Dustin Johnson is a very rich man (and player of the year), plus three other Day 4 takeaways at the Tour Championship
Kevin C. Cox
The weirdest PGA Tour season in history is in the books, but there was nothing odd about its final chapter. Dustin Johnson began Monday’s final round at the Tour Championship with a five-shot lead, and no one ever got closer than two shots. A closing birdie made the final margin three, and the stoic star even flashed a smile. We think. Anyway, here are some takeaways from Day 4 at East Lake.
Dustin Johnson is a very rich man
Or should we say Dustin Johnson is an even richer man after claiming the Tour Championship/FedEx Cup double. The man with nearly $70 million in on-course earnings added another $15 million on top of that. Hey, if you’re going to work on Labor Day, it’s nice to get some decent holiday pay. And he certainly wasn’t the only golfer getting PAID on Monday. But while the money and the PGA Tour’s “ULTIMATE PRIZE” was definitely the most important thing at stake on Monday, this result cleared up a few other things as well …
Dustin Johnson is the Player of the Year
Kevin C. Cox
One of the most wide open POY races in recent memory—only playing one major due to a global pandemic certainly factored—was decided with Johnson’s win. Well, unless his peers surprise everyone by voting for someone else (Justin Thomas is the only other player with three wins and Collin Morikawa has that lone major) like they did last year when Rory McIlroy stunned Brooks Koepka. Assuming Johnson wins the vote—a vote he’ll likely not even participate in given his track record—that would mean two POYs for DJ. Pretty impressive considering it’s something Phil Mickelson has never won once.
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Unfortunately, golf fans seem to hear more about the things Johnson hasn’t won. In other words, multiple majors. But the former U.S. Open champ now has a FedEx Cup title to go with 23 career PGA Tour titles. Say what you will about the tour’s ever-changing post-season (more on that later), but that’s a nice thing to have on the ol’ resume. And at 36 and arguably the best athlete on tour, it’s a resume that has plenty of time to be improved upon. Speaking of which …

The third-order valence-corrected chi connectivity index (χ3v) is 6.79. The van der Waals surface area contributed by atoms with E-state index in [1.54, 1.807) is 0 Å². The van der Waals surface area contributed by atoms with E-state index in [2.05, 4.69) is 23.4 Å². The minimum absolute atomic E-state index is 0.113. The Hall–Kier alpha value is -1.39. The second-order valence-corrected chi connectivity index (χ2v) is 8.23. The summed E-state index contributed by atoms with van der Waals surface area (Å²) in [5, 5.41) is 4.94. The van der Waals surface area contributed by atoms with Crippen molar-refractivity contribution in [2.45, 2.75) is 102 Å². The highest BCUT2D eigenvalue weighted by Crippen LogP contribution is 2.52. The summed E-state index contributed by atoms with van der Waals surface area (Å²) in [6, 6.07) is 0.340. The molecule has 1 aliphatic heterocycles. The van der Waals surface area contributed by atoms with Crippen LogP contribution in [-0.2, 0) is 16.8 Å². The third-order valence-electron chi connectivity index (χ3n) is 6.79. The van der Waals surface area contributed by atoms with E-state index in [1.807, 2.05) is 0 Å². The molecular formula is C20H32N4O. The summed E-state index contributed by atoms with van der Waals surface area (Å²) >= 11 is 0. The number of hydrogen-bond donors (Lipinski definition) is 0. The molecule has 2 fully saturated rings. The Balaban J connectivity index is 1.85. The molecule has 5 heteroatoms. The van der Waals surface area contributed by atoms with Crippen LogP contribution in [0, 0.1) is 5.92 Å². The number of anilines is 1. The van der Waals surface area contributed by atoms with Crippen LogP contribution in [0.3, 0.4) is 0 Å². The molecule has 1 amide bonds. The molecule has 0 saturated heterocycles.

Dustin Johnson will be a HUGE favorite to win the U.S. Open in two weeks
Already a popular pick to win at Winged Foot due to his recent hot stretch (second-win-second-win) and his lone major coming in this event in 2016, Johnson will now be a heavy favorite at the year’s second major. “I’m definitely playing probably the best I’ve ever played,” Johnson told NBC Sports’ Steve Sands following the East Lake win. “I’ve just got a lot of confidence in every part of my game right now.” This is reminiscent of when Johnson had a three-tournament victory streak entering the 2017 Masters. If he can avoid any stair mishaps—or stick to a one-floor rental while in New York—there’s a great chance he’ll get that elusive second major title.
The FedEx Cup can’t win with Golf Twitter
The PGA Tour’s playoffs have made many changes throughout the years, but there’s always been once constant: Golf Twitter finds a way to complain. Here’s an overview of the bitching going on this week:
Old complaint: “They’re not playing for enough money!”
New complaint: “They’re playing for too much money!”
Old complaint: “The top seeds don’t get enough of an advantage!”
New complaint: “The top seeds get too much of an advantage!”
Old complaint: “It’s too confusing to follow!"
New complaint: It’s still too confusing to follow!"
Those final two are linked with the tour going to essentially a net Tour Championship the past two years. Somehow, people find it hard to follow the simple fact there’s a leader board before the tournament begins. And with Dustin Johnson taking advantage this week, the complaints focused on the final round lacking drama with him holding a big lead throughout. Is the current format perfect? Of course not. But can’t we just let it play out for a few years before making more changes? And is there anyone who doesn’t think it correctly identified the best golfer throughout the postseason? Didn’t think so.
Xander Schauffele is the King of East Lake
Kevin C. Cox
It’s a good thing DJ had that lead entering the week, though, because Schauffele wound up shooting the best score over 72 holes in Atlanta. East Lake may have been the home course of Bobby Jones, but it’s Xander’s personal playground now. The 26-year-old has played 16 competitive rounds at the challenging par-70 track and never shot over par, including Monday’s final-round 66.
Schauffele didn’t wind up winning the $15 million—he and Justin Thomas each took home $4.5 million for tying for second place—the 26-year-old will get Official World Golf Ranking credit for the win and that’s just as good. OK, so, obviously, it’s not nearly as good as $15 million. Sorry, Xander, just trying to soften the blow. Make DJ pick up the check if you guys go out for dinner in New York during U.S. Open week. Well, if you guys take-out dinner, that is. Man, it really has been a weird season.